November 27, 2017
“I don’t watch shows with drugs in them. They just make me want to take drugs.”
Things come full circle in funny ways sometimes.
Last night, after we played the final official show of the tour, we found ourselves talking to a great guy named Jan Willem who, it turns out, was randomly at the first official show in Gramsbergen. He liked us, and when he heard we were going to be in his neck of the woods, he made a point of coming to see us again. That’s the way it works in the indie music world. You build an audience once fan at a time. One show at a time. One tour at a time.
It took a few minutes for us to pull memories of Gramsbergen out of Deni’s head.
“Don’t you remember? There was a front room and we went through the double doors to where the stage was. We ate schnitzel at the bar and the fries were in those paper cones.”
Thread by thread, detail by detail, it comes back. How raw we were back then. How fresh-faced and not yet sick. That’s where we met so many of the people who would become part of our extended tour family over the next month. It feels like forever ago. These bands that go on huge tours for six months or a year or two years must feel like they’re on another planet half the time.
Our tour reached its finale in a Dutch biker bar in the middle of nowhere. It felt like northern Ontario. There were biker shirts and Harley Davidson logos on the walls, and the whole interior of the place was wood. Wood walls, wood floors, wood stage. It’s managed by a guy called Bert who took good care of us like so many others. It was a fun show and a nice way to celebrate the tour’s official end. Our pal Willemina opened and did an awesome job, as did Deni.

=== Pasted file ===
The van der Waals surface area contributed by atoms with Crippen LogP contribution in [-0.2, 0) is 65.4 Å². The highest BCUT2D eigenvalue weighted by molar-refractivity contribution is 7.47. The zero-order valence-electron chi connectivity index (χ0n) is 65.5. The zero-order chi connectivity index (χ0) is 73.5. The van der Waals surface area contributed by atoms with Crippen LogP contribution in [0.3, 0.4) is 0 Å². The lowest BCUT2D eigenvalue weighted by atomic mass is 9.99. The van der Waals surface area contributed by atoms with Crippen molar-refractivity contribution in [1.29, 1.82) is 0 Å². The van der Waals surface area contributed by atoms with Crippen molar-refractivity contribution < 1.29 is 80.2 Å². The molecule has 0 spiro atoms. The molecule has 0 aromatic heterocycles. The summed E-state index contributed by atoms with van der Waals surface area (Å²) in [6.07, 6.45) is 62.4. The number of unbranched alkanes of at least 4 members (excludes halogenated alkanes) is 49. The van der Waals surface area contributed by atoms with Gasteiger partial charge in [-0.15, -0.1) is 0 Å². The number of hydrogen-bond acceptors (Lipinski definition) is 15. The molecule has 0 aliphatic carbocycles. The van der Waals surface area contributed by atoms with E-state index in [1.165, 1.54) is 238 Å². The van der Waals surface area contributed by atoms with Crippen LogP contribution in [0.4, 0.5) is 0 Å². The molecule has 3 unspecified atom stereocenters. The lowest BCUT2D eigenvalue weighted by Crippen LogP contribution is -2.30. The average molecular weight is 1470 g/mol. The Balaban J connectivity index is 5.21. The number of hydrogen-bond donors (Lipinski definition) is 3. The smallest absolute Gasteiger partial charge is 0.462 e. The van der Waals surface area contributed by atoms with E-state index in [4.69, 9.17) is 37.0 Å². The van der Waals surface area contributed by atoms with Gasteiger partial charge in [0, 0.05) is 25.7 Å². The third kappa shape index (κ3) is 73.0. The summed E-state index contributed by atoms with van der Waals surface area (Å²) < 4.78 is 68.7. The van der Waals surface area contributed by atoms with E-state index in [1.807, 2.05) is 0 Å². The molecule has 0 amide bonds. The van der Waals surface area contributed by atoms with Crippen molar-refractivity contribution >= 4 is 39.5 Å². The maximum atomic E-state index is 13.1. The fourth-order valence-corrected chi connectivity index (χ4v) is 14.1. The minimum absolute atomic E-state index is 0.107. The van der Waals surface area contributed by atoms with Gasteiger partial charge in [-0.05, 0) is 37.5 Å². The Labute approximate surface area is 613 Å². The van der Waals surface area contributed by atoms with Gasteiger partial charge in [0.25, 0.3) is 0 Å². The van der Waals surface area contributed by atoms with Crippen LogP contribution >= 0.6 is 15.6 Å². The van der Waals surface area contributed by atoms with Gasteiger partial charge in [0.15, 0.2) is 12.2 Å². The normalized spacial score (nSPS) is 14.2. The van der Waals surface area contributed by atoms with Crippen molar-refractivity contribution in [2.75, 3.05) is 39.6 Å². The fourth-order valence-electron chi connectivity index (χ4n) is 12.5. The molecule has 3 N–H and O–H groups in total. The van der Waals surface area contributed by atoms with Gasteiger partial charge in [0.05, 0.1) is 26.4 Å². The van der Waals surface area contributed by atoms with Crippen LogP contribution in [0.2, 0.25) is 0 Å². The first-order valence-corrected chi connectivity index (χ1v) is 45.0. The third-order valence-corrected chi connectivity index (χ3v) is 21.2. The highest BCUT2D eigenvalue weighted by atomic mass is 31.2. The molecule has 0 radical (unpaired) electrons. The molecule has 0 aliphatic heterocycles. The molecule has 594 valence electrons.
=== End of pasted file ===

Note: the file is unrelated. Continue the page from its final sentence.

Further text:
Once again last night I looked out from behind the drum kit into the familiar faces of our superfans from Germany and the Netherlands. They aren’t really superfans by this point on the tour. They’re our friends now. Sarah has a unique ability to build communities wherever she goes. It’s pretty incredible, but I’m sure at times it’s difficult for her to be the centre of so many universes.
Which I suppose is a useful segue to what many of you have been asking for. Here you go:
A few entries back I wrote in a bit more detail about Ken and Deni. I didn’t include a feature on Sarah in that piece, partly because it was getting long and partly because … well, what do I say? I don’t even really know what to say now and I want to do her justice if it’s possible.
I met Sarah for the first time about three and a half years ago. My band, Hiroshima Hearts, was playing the same festival as her and I went to her show. I knew the legend, of course. I wanted to see it up close. She was terrific, as you might expect, and I made arrangements to interview her for my music blog (an interview that turned out to be one of the most popular on the whole site).
Fast forward a bit and I started playing with Ken in Carly Thomas’s band. My connection to Sarah grew from there. I became at least peripherally involved in the Sarah/Carly music circle and got to be friends with everyone. Later I started my publicity company, Power Trio Media, and Sarah became my first client. We worked together a lot, getting her reviews and interviews, booking shows, doing other music business stuff. I really appreciated Sarah giving me that opportunity to work with her. She taught me a lot.